In the Belarus fan scene, MTZ-Ripo’s ultras stood out like a non-smoker in a Minsk dive bar and due to their left-wing views the Traktar ultras became isolated. However, support was emanating from abroad, namely Russia and Ukraine, as well as Antifa fan groups from Western Europe, including fans from St. Pauli, who supported the movement.
In 2011 the club’s name and logo was rebranded. Romanov changed FC MTZ-Ripo to FC Partizan in order to make the name of the club more “attractive” for “normal supporters.” The Lithuanian was clearly uncomfortable with the left leaning, anti-government supporters that his club had gathered. After all, his investments in the club were initially made in order to gather support with the political elite. The Lithuanian businessman ignored fans who protested the rebranding of the club which was aimed at highlighting the patriotic connection between the club and Belarusian history, for it were the partisan groups who did much to fight Nazi occupation during World War II.
Revival of the Anti-Fascist Football Club
But as Romanov’s business relations with the authorities soured he proposed Minsk City Council to sponsor the football club. Despite the fact that in 2011 Partizan finished second in Division 2 (Pershaya Liga) and won the right to return to the country’s top tier, investment was not forthcoming. Their close association with Romanov’s much-maligned investment plan, as well as its non-conformist fans, made Partizan an unattractive business proposition.
One of the richest people in Belarus and the owner of FC Dinamo Minsk oligarch Yury Czyzh, when asked about Partizan, declared during one of the sessions of the Belarus Football Federation that “nobody needs a Lithuanian football club”. Not only was Partizan a club supported by left-wing anti-government supporters, but it was also viewed as a foreign entity. The club became almost like an enemy agent, making it next to impossible to attract financial support.
With scarcely a Belarusian ruble in sight, the club seemed to have no future. But the fans were unwilling to let Partizan die perhaps inspired by supporter actions abroad. In recent years several supporter groups around Europe have revived football clubs (AFC Wimbledon, FC United of Manchester and Austria Salzburg are some prominent cases). In the former Soviet Union, CSKA Kiev fans also began to restart their club in the lowest reaches of Ukrainian football, although this endeavor has been mostly unsuccessful. But Partizan are a different story.
Shortly after Romanov ended his financial support of Partizan, the football club was dissolved and the supporters established the public association “Partizan Minsk”, fundraising to revive the club. As Leanid Piatkevich, the leader of Partizan supporters and currently the director of the club stated, ultra groups from Germany, Ukraine, Poland and other countries also collected money, whilst Dzmitry Kustouski of Euroradio stated how fans of Scottish giants Celtic, Hammarby of Sweden, Bohemians-1905 of Czech Republic, and Germans Babelsberg and St. Pauli fund raised in order to save the Minsk club.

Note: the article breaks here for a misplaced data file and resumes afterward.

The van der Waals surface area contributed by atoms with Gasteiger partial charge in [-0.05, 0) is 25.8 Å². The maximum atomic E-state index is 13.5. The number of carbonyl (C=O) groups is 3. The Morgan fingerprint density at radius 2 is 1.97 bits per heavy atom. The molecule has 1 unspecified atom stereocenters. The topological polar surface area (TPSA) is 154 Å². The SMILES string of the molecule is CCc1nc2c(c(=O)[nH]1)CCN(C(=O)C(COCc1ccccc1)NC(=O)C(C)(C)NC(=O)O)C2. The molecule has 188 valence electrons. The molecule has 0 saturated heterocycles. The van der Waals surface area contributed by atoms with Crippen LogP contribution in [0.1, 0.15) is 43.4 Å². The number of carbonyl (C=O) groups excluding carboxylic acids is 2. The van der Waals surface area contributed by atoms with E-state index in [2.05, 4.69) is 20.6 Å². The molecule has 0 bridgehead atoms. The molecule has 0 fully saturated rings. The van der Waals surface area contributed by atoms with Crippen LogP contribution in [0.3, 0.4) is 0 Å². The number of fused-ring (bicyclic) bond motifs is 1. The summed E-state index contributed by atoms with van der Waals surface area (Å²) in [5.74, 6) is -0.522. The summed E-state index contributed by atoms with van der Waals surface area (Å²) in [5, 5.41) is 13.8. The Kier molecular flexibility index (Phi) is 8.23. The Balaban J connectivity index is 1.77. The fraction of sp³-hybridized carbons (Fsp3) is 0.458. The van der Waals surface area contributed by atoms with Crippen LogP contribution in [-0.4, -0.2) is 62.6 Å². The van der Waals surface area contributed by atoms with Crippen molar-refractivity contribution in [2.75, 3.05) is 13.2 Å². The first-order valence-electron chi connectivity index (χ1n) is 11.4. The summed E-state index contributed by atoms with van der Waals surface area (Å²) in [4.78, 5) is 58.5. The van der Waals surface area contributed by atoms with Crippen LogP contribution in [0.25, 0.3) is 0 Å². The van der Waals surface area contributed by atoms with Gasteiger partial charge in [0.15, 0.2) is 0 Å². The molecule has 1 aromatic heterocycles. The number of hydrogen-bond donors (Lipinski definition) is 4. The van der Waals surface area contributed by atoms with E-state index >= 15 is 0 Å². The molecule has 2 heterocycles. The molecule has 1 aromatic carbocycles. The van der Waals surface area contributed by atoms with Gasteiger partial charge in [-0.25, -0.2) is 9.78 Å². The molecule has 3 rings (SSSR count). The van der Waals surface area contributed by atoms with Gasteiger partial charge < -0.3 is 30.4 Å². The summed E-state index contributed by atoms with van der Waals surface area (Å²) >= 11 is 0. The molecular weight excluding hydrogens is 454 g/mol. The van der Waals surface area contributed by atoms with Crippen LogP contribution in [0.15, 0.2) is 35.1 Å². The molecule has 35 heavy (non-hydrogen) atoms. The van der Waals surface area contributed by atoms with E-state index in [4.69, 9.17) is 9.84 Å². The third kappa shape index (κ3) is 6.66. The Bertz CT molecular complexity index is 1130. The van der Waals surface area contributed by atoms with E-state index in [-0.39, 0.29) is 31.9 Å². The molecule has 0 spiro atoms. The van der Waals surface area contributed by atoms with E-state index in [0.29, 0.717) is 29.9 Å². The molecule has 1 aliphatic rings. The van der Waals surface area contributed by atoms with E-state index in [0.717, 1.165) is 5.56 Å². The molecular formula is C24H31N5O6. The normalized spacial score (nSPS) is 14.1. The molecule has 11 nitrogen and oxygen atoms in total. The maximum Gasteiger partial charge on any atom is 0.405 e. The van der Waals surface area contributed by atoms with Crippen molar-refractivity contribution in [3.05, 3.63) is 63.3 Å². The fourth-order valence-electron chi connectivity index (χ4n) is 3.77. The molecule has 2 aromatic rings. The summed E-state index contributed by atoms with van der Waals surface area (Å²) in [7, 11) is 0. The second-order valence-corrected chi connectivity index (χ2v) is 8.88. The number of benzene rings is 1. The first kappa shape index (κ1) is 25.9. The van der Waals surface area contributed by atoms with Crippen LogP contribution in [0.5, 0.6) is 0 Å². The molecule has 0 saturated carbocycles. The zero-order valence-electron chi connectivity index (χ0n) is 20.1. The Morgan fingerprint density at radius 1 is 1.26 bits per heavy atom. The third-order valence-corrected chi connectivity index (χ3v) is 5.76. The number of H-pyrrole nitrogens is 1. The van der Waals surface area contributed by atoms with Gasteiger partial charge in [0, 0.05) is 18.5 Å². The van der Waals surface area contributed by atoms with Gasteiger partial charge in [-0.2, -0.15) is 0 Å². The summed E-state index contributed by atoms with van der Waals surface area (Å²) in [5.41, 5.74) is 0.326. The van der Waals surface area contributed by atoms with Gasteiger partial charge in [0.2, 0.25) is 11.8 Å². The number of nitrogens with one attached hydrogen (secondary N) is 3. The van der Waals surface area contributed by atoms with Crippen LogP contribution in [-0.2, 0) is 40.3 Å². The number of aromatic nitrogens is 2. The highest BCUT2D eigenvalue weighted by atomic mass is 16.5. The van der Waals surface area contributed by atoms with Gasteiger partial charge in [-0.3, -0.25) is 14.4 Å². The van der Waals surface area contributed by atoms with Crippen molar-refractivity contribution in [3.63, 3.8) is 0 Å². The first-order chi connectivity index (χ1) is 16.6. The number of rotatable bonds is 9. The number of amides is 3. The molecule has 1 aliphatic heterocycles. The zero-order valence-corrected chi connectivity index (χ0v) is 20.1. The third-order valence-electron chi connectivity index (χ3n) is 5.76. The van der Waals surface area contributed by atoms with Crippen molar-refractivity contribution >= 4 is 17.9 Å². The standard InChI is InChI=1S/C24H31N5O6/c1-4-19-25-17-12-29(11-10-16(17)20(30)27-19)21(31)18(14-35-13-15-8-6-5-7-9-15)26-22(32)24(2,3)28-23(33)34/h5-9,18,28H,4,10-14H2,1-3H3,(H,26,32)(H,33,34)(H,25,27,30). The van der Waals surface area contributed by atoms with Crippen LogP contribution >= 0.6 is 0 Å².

The Partizan team spent the 2012 season playing in the ushankas-for-goalposts abyss of the Minsk championship (Division 4) and succeeded to raise enough money to rise to the Second League (Division 3) the following year.
The Uncertain Future of Partizan-MTZ
Unlike any other club in Belarus, Partizan are funded by a supporters trust. It had taken only a few years for Partizan ultras to become one of the strongest organized groups of supporters in Belarus. Demonstrating anti-racist views in stadiums they became a unique group on the Belarusian ultras scene, which has a bleak reputation for racist behavior, at least in the West. Presently Partizan supporters are the second biggest ultras group in Minsk with matches between Partizan and Dinamo Minsk gathering a relatively sizable number of supporters, creating a derby atmosphere which is something seldom found in Belarusian football.
Even though Partizan have one of the largest supporter groups in Belarus, the club’s situation remains difficult and face a constant struggle to locate funding and sponsorship. Furthermore, the Belarusian authorities do not look kindly on a club, which in their opinion have mobilised troublesome entities.
This year, fan groups have clashed regularly with the authorities. In March, riot police beat a group of young Partizan supporters at an away friendly match with FC Asipovichy with concomitant speculation that the attack by the police was part of a policy to intimidate Partizan. The club survives despite interminable financial turmoil and clear opposition from a notoriously single-minded government. To some Partizan is more than a club, it is a democratic institution that demonstrates that even in Belarus democratic principles are reachable.
Vadzim Bylina (Вадзім Быліна) holds a BA degree in Political Science from the European Humanity University (Vilnius, Lithuania) and a MA from Warsaw University in Cultural Studies. Vadzim lives in Minsk, where he currently works as a freelance journalist, while supporting Asipovichy, who are in the third division of the Belarusian championship.
Edited by David McArdle, Manuel Veth and Alastair Watt